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Massachusetts' Open-Road Tolling Project to Launch Along the Massachusetts Turnpike

On Oct. 28, the state will usher in a completely electronic tolling system on I-90, replacing 26 toll plazas with 16 gantries that will automatically charge drivers as they pass under them.

(TNS) — The state's expansive open-road tolling project will launch Oct. 28 along the Massachusetts Turnpike, promising to drastically reshape what many drivers will pay on parts of Interstate-90 and spark more than a year of construction along the 138-mile artery.

The launch date — which a top highway official dubbed the department's "Super Bowl" — will usher in a completely electronic tolling system on I-90, replacing 26 toll plazas with 16 gantries that will automatically charge drivers as they drive under them.

State officials emphasized that the change in rates doesn't constitute a toll hike, but depending on where drivers exit and enter the Pike — and whether they have an E-ZPass transponder — they'd pay more than they do now in some instances and less in others under proposed rates MassDOT unveiled today.

The project, which includes at least $461 million in construction and operating contracts, is already spawning questions of security, as officials have already begun collecting a plethora of data using the newly constructed gantries while they formulate a formal policy of how to handle it.

It's also created a so-called "Hot List" of license plates that will ping officials when they are picked up by a gantry, though state officials say its use will be limited to a "very narrow" set of circumstances, such as during an Amber Alert.

Day-to-day, however, drivers would see immediate changes in where tolls are collected and how.

"This is not a toll increase," Stephanie Pollack, the state's transportation secretary, told reporters in a morning briefing. She pointed to projections that on the Western Turnpike and the state's Metropolitan Highway System — made up of the Tobin Bridge, Boston tunnels and Pike east of Weston — the state would collect roughly the same $128 million and $225 million in revenue, respectfully, as they do now.

The proposed rates would need to be approved by the MassDOT board in early October following a series of public meetings.

"This is a rate-setting process designed to address how we are collecting the same amount of tolls in a different set of locations," said Pollack, who described the process as complicated. "We were not favoring any region of the state (over another)."

Overall, drivers with a Massachusetts-issued E-ZPass would pay $6.15 in tolls to travel from the New York border into Boston, as opposed to the $6.60 they do now. And those traveling to downtown Boston from the current toll in Weston would pay $1.70, compared to the current $2.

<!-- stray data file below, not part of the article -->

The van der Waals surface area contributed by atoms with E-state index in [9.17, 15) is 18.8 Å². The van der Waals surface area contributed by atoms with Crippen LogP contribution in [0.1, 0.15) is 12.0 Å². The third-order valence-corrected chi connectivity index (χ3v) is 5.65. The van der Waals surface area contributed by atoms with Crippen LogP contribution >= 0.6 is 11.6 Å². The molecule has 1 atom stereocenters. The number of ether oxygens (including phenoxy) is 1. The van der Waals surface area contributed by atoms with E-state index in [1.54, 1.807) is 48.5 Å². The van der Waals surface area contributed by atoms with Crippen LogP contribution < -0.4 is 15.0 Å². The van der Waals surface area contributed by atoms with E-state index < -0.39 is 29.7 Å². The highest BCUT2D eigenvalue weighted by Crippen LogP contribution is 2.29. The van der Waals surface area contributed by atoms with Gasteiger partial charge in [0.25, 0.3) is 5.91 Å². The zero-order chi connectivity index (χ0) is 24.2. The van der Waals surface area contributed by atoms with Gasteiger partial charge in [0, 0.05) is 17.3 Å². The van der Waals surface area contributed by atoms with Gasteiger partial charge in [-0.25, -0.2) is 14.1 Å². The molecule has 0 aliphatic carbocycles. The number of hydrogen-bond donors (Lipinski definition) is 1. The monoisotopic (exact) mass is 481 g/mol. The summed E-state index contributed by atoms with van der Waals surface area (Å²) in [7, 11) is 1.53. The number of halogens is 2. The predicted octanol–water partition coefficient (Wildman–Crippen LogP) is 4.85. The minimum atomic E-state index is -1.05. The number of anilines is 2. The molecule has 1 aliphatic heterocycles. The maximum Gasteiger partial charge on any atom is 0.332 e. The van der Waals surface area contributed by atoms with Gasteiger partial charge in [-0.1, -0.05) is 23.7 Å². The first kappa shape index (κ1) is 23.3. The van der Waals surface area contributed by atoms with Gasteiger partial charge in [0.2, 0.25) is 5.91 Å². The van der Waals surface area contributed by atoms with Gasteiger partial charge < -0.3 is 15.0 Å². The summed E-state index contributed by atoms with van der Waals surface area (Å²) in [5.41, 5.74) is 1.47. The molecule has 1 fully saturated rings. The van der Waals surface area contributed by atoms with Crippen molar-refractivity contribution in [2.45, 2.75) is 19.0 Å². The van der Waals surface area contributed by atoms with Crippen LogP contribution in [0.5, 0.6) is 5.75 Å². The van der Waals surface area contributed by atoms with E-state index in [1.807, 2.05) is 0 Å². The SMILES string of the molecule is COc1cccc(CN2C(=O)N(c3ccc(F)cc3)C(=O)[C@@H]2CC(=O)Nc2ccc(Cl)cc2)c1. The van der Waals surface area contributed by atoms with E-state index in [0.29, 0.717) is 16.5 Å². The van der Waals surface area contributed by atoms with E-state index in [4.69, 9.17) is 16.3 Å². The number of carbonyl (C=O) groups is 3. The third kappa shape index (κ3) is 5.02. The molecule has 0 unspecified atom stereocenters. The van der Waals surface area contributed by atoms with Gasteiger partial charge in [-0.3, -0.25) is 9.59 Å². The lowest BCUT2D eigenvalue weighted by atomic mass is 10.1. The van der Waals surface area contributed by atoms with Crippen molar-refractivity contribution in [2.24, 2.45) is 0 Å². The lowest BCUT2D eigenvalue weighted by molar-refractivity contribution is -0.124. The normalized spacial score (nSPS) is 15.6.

But those without an E-ZPass, and instead would be billed under a pay-by-plate system, would now pay $11.34 to go the same distance. Those with an E-ZPass issued in a different state would also pay slightly more, at $7.75.

Rates based on where drivers exit and enter the highway also fluctuate. For example, those getting on in South Boston and exiting in West Newton just west of the city would pay 70 cents more for each trip when using an E-ZPass. But those who continue on to the Weston tolls would pay 30 cents less than they do now for the same drive.

That's not the same for those without a transponder. They'd pay $1.70 more to go from South Boston to West Newton than they currently do.

The day the open-road tolling goes live also kicks off a year-plus of construction as workers tear down toll booths and reconfigure the roads. Officials warn that it's going to result in a series of lane closures as the plazas are demolished, including ones they admit will make for "choppy" delays over the first month. Road work connected to the project is expected to last until the end of 2017.

"We don't want people to wake up on Oct. 29 and say, 'Hey, I can go 70 miles per hour into the city of Boston," said Tom Tinlin, the state's highway administrator. "There will be a transition speed (around the old toll plazas)."

Under the Patrick administration, officials projected that the move toward electronic tolling could net $50 million in savings annually. But transportation officials are now saying that the projections didn't account for some operating costs and will be less.

The change will affect 500 toll booth workers and net MassDOT roughly $33 million less in personnel costs. But collection operating costs will actually only add up to $5 million in savings, and other expenses — such as billing pay-by-plate drivers — will actually increase.

"It's about public safety, it's about air quality and it's about congestion," Tinlin said of the project's benefits. "We're not going to build ourselves out of congestion."

©2016 the Boston Herald, Distributed by Tribune Content Agency, LLC.

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